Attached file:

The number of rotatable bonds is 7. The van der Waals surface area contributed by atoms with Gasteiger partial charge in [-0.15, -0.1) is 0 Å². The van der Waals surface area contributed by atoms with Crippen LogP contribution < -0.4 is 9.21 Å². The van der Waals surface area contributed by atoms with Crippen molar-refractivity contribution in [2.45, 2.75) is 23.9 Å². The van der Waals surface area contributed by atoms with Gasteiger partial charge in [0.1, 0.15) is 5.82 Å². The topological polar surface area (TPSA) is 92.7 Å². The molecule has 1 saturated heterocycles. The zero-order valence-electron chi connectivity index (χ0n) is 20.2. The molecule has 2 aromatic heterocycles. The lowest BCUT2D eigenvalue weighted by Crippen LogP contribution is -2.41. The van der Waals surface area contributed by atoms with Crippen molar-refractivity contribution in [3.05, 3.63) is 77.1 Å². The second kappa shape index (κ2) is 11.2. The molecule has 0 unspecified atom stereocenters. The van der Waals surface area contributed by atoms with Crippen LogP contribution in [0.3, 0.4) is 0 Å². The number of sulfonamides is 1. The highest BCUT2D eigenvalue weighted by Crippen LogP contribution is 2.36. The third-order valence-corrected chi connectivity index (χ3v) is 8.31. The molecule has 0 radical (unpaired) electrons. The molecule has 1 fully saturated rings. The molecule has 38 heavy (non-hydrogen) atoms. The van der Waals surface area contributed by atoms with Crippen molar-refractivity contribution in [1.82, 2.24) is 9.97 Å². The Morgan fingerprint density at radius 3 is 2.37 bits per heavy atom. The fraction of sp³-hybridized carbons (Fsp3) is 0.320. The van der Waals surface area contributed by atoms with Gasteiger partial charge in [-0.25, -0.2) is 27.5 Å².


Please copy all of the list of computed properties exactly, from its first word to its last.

The number of rotatable bonds is 7. The van der Waals surface area contributed by atoms with Gasteiger partial charge in [-0.15, -0.1) is 0 Å². The van der Waals surface area contributed by atoms with Crippen LogP contribution < -0.4 is 9.21 Å². The van der Waals surface area contributed by atoms with Crippen molar-refractivity contribution in [2.45, 2.75) is 23.9 Å². The van der Waals surface area contributed by atoms with Gasteiger partial charge in [0.1, 0.15) is 5.82 Å². The topological polar surface area (TPSA) is 92.7 Å². The molecule has 1 saturated heterocycles. The zero-order valence-electron chi connectivity index (χ0n) is 20.2. The molecule has 2 aromatic heterocycles. The lowest BCUT2D eigenvalue weighted by Crippen LogP contribution is -2.41. The van der Waals surface area contributed by atoms with Crippen molar-refractivity contribution in [3.05, 3.63) is 77.1 Å². The second kappa shape index (κ2) is 11.2. The molecule has 0 unspecified atom stereocenters. The van der Waals surface area contributed by atoms with Crippen LogP contribution in [0.3, 0.4) is 0 Å². The number of sulfonamides is 1. The highest BCUT2D eigenvalue weighted by Crippen LogP contribution is 2.36. The third-order valence-corrected chi connectivity index (χ3v) is 8.31. The molecule has 0 radical (unpaired) electrons. The molecule has 1 fully saturated rings. The molecule has 38 heavy (non-hydrogen) atoms. The van der Waals surface area contributed by atoms with Crippen molar-refractivity contribution in [1.82, 2.24) is 9.97 Å². The Morgan fingerprint density at radius 3 is 2.37 bits per heavy atom. The fraction of sp³-hybridized carbons (Fsp3) is 0.320. The van der Waals surface area contributed by atoms with Gasteiger partial charge in [-0.25, -0.2) is 27.5 Å².